Air quality in Darwin

Air quality index (AQI) and PM2.5 air pollution in Darwin

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Northern Territory Environment Protection Authority

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What is the current weather in Darwin?

Weather icon
WeatherBroken clouds
Wind2.3 mp/h
Pressure29.9 Hg

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Real-time Australia city ranking

#cityUS AQI
1 Spencer Gulf, South Australia


2 Sydney, New South Wales


3 Wagga Wagga, New South Wales


4 Canberra, ACT


5 Townsville, Queensland


6 Central Coast, New South Wales


7 Newcastle, New South Wales


8 Melbourne, Victoria


9 Millthorpe, New South Wales


10 Orange, New South Wales


(local time)


live Darwin aqi ranking

Real-time Darwin air quality ranking

#stationUS AQI
1 Stokes Hill


(local time)


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What is the current air quality in Darwin?

Air pollution levelAir quality indexMain pollutant
Unhealthy 154 US AQIPM2.5



PM2.5 concentration in Darwin is currently 12.3 times the WHO annual air quality guideline value

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How to protect from air pollution in Darwin?

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Darwin air quality index (AQI) forecast

DayPollution levelWeatherTemperatureWind
Sunday, Sep 24

Moderate 67 AQI US

Human face indicating AQI level
Weather icon
86° 75.2°
Wind rotating 346 degree 13.4 mp/h
Monday, Sep 25

Moderate 76 AQI US

Human face indicating AQI level
Weather icon
86° 75.2°
Wind rotating 344 degree 13.4 mp/h
Tuesday, Sep 26

Moderate 75 AQI US

Human face indicating AQI level
Weather icon
87.8° 75.2°
Wind rotating 349 degree 13.4 mp/h

Unhealthy 154 AQI US

Human face indicating AQI level
Weather icon 70%
87.8° 75.2°
Wind rotating 349 degree 13.4 mp/h
Thursday, Sep 28

Good 42 AQI US

Human face indicating AQI level
Weather icon 20%
87.8° 73.4°
Wind rotating 7 degree 13.4 mp/h
Friday, Sep 29

Good 30 AQI US

Human face indicating AQI level
Weather icon
89.6° 75.2°
Wind rotating 10 degree 13.4 mp/h
Saturday, Sep 30

Good 28 AQI US

Human face indicating AQI level
Weather icon
89.6° 75.2°
Wind rotating 359 degree 13.4 mp/h
Sunday, Oct 1

Good 45 AQI US

Human face indicating AQI level
Weather icon
87.8° 77°
Wind rotating 343 degree 11.2 mp/h
Monday, Oct 2

Moderate 65 AQI US

Human face indicating AQI level
Weather icon
87.8° 77°
Wind rotating 350 degree 13.4 mp/h
Tuesday, Oct 3

Moderate 59 AQI US

Human face indicating AQI level
Weather icon 40%
89.6° 77°
Wind rotating 332 degree 13.4 mp/h

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Historic air quality graph for Darwin

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How bad is the air quality in Darwin Australia?

Darwin, the capital of Australia’s Northern Territory state, is home to the majority of residents within the otherwise sparsely populated state. Located on the northern coast of Australia close to Indonesia, Darwin experiences a tropical monsoon climate, with an established dry season (from May to October) and a wet season (November to April). During the wet season, spectacular thunderstorms are common, and Darwin’s region can be vulnerable to cyclones. Like the rest of Australia, Darwin generally experiences relatively healthy air quality most of the year round, in comparison to global locations. However, as in the rest of the country, Darwin is also vulnerable to experience short-term air pollution spikes from extreme events such as bushfires and dust storms, which can significantly affect air quality for short periods of time.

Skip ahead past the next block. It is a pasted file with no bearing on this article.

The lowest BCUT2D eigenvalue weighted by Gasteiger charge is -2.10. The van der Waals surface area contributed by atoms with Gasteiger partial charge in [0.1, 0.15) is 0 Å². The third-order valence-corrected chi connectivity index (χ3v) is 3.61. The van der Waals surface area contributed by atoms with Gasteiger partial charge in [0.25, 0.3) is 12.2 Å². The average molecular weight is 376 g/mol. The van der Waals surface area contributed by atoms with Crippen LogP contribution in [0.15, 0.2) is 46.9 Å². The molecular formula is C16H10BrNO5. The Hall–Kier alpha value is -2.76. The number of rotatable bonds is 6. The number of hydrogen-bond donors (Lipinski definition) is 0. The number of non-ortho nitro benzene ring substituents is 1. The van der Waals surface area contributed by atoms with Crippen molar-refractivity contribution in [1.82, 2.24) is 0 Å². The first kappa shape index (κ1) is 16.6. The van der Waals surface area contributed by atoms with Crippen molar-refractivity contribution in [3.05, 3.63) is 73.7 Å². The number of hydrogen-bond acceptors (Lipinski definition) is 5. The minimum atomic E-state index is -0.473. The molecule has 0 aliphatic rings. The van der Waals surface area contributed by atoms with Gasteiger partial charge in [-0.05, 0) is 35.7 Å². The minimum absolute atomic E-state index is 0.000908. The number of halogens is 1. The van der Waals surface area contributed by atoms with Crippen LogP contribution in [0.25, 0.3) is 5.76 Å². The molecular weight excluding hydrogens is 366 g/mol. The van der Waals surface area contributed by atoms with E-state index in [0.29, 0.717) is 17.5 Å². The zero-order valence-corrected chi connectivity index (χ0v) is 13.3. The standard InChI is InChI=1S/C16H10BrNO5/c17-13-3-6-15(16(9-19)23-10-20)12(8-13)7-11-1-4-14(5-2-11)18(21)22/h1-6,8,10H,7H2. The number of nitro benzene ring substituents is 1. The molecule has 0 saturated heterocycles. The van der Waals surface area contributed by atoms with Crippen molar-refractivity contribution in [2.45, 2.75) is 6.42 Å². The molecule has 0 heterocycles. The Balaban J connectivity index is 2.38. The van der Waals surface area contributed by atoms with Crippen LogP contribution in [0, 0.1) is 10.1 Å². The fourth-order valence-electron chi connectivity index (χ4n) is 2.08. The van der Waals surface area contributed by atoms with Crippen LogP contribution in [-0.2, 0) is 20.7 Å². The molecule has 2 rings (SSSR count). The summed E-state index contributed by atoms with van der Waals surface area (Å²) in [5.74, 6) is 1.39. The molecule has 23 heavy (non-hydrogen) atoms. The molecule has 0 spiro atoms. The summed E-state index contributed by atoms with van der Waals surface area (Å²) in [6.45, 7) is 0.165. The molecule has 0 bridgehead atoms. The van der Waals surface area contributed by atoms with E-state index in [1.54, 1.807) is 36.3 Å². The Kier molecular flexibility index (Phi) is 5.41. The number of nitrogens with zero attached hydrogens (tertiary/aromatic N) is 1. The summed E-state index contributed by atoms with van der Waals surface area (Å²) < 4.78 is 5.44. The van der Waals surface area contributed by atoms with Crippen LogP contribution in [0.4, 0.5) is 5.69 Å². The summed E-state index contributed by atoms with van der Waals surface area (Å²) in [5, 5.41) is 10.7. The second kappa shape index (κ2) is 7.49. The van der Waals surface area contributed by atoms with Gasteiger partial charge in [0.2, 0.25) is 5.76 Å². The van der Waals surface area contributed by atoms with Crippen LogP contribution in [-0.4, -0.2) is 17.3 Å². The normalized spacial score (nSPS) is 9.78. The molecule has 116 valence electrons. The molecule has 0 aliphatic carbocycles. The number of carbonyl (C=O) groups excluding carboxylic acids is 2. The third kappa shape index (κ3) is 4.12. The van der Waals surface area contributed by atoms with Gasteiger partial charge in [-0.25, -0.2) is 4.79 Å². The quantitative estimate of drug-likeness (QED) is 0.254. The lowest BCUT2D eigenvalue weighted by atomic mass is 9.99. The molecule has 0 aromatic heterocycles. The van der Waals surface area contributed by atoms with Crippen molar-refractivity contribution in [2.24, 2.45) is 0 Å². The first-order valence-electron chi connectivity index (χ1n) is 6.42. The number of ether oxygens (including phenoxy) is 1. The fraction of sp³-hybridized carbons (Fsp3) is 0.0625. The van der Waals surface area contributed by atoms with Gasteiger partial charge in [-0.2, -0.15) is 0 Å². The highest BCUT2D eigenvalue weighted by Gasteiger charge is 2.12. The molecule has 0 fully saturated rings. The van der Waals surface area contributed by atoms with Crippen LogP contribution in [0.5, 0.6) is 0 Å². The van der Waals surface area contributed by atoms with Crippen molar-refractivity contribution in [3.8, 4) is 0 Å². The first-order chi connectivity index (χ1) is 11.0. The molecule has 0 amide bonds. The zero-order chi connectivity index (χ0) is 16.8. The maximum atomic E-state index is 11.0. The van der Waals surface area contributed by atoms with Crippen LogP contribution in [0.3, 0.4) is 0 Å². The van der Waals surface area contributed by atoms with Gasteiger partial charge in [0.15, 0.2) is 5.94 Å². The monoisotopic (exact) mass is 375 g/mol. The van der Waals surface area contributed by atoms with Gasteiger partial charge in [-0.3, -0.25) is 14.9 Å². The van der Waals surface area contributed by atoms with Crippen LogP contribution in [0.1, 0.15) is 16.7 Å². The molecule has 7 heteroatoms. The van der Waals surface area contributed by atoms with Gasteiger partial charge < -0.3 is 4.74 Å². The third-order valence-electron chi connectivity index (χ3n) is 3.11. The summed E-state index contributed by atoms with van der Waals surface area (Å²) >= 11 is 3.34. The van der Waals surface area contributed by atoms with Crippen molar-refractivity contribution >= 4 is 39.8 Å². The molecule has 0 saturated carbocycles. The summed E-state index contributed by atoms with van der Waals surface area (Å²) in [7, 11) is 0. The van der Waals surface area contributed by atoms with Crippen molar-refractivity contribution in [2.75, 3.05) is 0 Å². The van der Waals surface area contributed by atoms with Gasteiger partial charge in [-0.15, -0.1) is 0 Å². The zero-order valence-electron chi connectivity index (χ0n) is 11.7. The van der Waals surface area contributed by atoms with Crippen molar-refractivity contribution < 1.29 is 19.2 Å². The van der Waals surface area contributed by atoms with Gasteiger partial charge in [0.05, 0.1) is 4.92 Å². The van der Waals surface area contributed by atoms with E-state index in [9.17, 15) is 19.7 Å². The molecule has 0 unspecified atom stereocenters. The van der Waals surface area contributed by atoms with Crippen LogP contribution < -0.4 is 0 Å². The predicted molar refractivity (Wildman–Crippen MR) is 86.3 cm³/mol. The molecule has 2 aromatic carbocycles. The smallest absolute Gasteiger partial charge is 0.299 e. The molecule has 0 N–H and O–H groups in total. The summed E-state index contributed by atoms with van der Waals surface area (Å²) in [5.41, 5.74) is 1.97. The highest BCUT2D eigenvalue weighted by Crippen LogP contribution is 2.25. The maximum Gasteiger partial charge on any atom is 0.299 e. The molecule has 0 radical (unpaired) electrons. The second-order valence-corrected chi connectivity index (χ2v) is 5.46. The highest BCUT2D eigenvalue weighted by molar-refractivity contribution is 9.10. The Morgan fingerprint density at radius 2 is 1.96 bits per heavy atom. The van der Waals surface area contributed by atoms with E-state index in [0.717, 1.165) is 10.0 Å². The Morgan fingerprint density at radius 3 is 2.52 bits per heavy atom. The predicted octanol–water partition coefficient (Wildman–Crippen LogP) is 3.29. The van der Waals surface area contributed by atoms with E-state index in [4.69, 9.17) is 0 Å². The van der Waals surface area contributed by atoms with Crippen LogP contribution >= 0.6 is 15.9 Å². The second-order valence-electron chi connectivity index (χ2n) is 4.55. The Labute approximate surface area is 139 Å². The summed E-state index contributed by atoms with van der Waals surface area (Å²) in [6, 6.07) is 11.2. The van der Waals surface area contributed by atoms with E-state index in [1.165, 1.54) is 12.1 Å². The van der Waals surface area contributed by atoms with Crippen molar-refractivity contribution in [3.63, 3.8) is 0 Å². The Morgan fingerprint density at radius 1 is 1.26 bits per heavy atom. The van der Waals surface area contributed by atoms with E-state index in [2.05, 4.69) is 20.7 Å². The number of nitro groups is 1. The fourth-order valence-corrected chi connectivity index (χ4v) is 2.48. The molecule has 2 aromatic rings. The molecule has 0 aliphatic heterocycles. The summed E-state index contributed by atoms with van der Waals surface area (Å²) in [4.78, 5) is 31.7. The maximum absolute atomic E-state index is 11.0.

The main pollutants of concern within Darwin are particulate matter (PM): this describes tiny airborne particles measuring less than 2.5 or 10 micrometers in diameter, abbreviated to PM2.5 and PM10 respectively. This is for two main reasons: firstly, these pollutants are the most affected by local emission sources such as smoke from nearby and distant burning of vegetation during the dry season, which can significantly increase air pollution levels.1 Secondly, PM is a particularly hazardous pollutant to human health. These particles’ tiny size enables them to travel deep into the human system when inhaled, entering the lungs and in the case of PM2.5, moving beyond into the bloodstream, causing a range of health effects.

How does Darwin’s air quality compare to other cities?

According to Northern Territory’s Environment Protection Authority (EPA)’s records, Darwin averaged a PM2.5 concentration during 2019 of 9 μg/m3, which exceeds Australia’s national air quality standard for PM2.5, which is a guideline of less than 8 μg/m3.2 However, this achieves the World Health Organisation (WHO)’s slightly less strict annual PM2.5 target of 10 μg/m3. Australia’s standards, called the National Environment Protection (Ambient Air Quality) Measure (Air NEPM), are among the strictest in the world for PM2.5 pollution; both stricter than the WHO’s guideline (10 μg/m3), the USA’s annual target (below 12 μg/m3), and the European Union’s annual target (25 μg/m3). For context, this annual rating for Darwin’s particle pollution ranks it as less polluted than other state capitals Canberra’s air quality (15 μg/m3) and Sydney’s particle pollution (10.1 μg/m3), but more polluted than the air quality in Brisbane during 2019 (8.1 μg/m3), according to IQAir’s 2019 World Air Quality Report.3